Skip to main content

Addressing the continuing turmoil in euro zone debt markets, European Central Bank President Jean-Claude Trichet said the bank will offer loans to the neediest banks as long as necessary to stabilize the continent's financial system.

The emergency measures will continue "with the full allotment as long as needed," at least until April 12, Mr. Trichet said, noting that "uncertainty was elevated" in Europe's credit markets.

The move is something of a reversal for the ECB. A month ago, Mr. Trichet hinted strongly that the banks' massive emergency lifelines were not open-ended and would be wound down early in the new year.

Story continues below advertisement

Thursday's announcement provided some much-needed confidence that Europe's fiscal woes will be backstopped by the central bank. In recent weeks, bonds of Ireland, Portugal, Spain and some other countries plummeted as investors worried about the ability of governments to stem massive deficits and pare down soaring debt levels.

Bond prices turned higher Thursday as traders reported the ECB was buying Portuguese bonds even as Mr. Trichet was holding his Frankfurt press conference. The purchases - neither confirmed nor denied by the ECB - combined with the extended bank-loan program, pushed down yields on Portuguese bonds sharply. The yield on the 10-year bonds fell 55 basis points (100 basis points equal one percentage point) to 5.85 per cent. Yields on Irish bonds fell 35 basis points to 8.31 per cent.

Still, Mr. Trichet himself gave no hint that he would ramp up the ECB's sovereign bond purchase program in an effort to keep the debt crisis from spreading further than Greece and Ireland - the first two bailout victims - to other weak countries such as Portugal, Spain and perhaps even Italy.

Some investors and economists were disappointed by the middling response to the distressed bond markets in the "peripheral" euro zone countries. A few had expected a major plan - ramping up the bond-purchase program to €1-trillion ($1.32-trillion) or so - in a big-bang effort to drop bond yields significantly and perhaps punish short sellers along the way.

Instead, Mr. Trichet merely confirmed that the bond purchase program (formally known as the Securities Market Program, or SMP) was continuing and would be "commensurate" with what is required to stabilize the sovereign bond market. Some economists think he is merely holding back firepower until it is needed, if it is needed. "We continue to look for €100-billion purchase by the beginning of next year, including Spanish securities," RBS economist Jacques Cailloux wrote in a note.

Strategist Elisabeth Afseth, of London's Evolution Securities, said the program could be boosted to €1-trillion, even double that.

On Monday, the ECB said it had bought €1.3-billion of peripheral bonds last week, the largest amount since September. That brings the total to about €67-billion since the bond purchase program was announced in May, when Greece was on the verge of collapse and accepted a €110-billion bailout package from the European Union and the International Monetary Fund.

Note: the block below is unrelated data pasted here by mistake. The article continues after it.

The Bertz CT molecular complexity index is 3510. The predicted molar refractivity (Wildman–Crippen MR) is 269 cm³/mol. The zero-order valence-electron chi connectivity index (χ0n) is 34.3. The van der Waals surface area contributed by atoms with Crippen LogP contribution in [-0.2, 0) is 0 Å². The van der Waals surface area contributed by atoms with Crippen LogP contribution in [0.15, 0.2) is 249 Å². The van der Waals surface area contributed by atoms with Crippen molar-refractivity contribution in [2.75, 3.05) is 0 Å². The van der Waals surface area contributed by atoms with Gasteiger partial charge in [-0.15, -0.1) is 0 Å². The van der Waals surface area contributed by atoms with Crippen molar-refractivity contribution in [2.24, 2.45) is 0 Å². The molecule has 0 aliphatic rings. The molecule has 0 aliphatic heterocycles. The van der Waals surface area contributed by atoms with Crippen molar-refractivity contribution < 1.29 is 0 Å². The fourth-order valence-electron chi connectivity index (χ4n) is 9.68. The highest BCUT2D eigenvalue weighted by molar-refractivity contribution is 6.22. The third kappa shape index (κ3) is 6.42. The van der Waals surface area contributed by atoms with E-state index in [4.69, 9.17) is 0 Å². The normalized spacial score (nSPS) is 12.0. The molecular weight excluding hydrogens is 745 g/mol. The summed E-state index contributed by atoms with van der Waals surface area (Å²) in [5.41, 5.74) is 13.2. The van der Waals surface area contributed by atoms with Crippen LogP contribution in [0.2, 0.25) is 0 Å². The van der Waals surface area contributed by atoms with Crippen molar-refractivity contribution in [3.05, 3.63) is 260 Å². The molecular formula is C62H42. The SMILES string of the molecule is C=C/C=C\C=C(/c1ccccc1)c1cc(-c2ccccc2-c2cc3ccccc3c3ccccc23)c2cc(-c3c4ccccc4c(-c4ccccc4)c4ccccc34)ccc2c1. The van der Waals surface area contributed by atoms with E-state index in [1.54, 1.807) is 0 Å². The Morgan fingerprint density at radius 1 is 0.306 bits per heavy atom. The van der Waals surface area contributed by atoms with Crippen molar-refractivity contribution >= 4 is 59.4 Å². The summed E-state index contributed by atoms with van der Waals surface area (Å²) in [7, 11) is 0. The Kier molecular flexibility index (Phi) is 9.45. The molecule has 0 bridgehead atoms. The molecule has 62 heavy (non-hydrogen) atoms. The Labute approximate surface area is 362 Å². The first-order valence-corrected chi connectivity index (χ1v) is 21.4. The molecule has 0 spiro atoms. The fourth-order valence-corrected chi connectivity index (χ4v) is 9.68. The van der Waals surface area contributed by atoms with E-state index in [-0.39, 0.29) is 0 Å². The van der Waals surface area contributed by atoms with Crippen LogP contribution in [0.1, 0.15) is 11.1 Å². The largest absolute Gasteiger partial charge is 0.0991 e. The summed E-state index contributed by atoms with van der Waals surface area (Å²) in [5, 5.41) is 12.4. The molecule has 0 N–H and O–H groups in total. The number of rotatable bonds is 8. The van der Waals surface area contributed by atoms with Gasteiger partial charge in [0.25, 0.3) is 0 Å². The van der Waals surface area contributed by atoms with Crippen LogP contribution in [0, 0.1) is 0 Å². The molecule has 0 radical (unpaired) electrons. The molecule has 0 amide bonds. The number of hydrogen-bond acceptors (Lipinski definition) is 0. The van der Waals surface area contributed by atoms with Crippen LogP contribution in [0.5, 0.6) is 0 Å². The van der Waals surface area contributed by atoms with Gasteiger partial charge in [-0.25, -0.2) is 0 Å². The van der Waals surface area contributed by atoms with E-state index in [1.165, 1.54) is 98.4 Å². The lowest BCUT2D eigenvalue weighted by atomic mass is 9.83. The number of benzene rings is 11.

Story continues below advertisement

Spain had some good news on the bond front too. On Thursday morning, it managed to sell €2.5-billion of three-year bonds. Investor interest was high, indicating that confidence in Spanish debt had not entirely evaporated. The bad news was that investors demanded a yield of 3.72 per cent, well above the 2.53 per cent they accepted only two months ago, just before Ireland's debt implosion.

The ECB's relatively measured bond purchases may have been in part politically motivated. Axel Weber, the head of the German central bank, has opposed the purchases since they started in May. He has said buying bonds blurs the line between fiscal and monetary policy, and has questioned whether the program is effective. His strong views mean that an enormous, U.S.-style quantitative easing program is all but impossible in the euro zone.

Mr. Trichet's unwillingness to boost bond purchases may suggest that he believes the austerity programs are beginning to work, and that governments, not central bankers, can be relied on to do the heavy lifting from now on.

All euro zone governments must meet their 2011 fiscal targets, he warned, even if that means additional austerity measures. He noted that the measures are making progress. The euro zone's budget deficit is expected to be 4.6 per cent next year, about half the forecast deficit in the United States and Japan, he said.

With Portuguese and Spanish bond yields falling, investors are weighing whether the euro zone's debt crisis is waning or merely taking a brief respite before a renewed bond attack. Wilfried Verstraete, chairman of Euler Hermes Group of Paris, the world's largest trade credit insurer, said that the willingness of the ECB and Germany to back Europe's weaker siblings isn't open-ended. "As long as Germany continues to stand behind the others, we are not in a real crisis," he said in an interview.

But "that might change in the future," he warned, if taxpayers grow tired of paying for the mistakes of commercial banks and countries that lived beyond their means.

Story continues below advertisement

With files from reporter Barrie McKenna in Ottawa

Report an error Licensing Options
About the Author
European Columnist

Eric Reguly is the European columnist for The Globe and Mail and is based in Rome. Since 2007, when he moved to Europe, he has primarily covered economic and financial stories, ranging from the euro zone crisis and the bank bailouts to the rise and fall of Russia's oligarchs and the merger of Fiat and Chrysler. More

Comments are closed

We have closed comments on this story for legal reasons. For more information on our commenting policies and how our community-based moderation works, please read our Community Guidelines and our Terms and Conditions.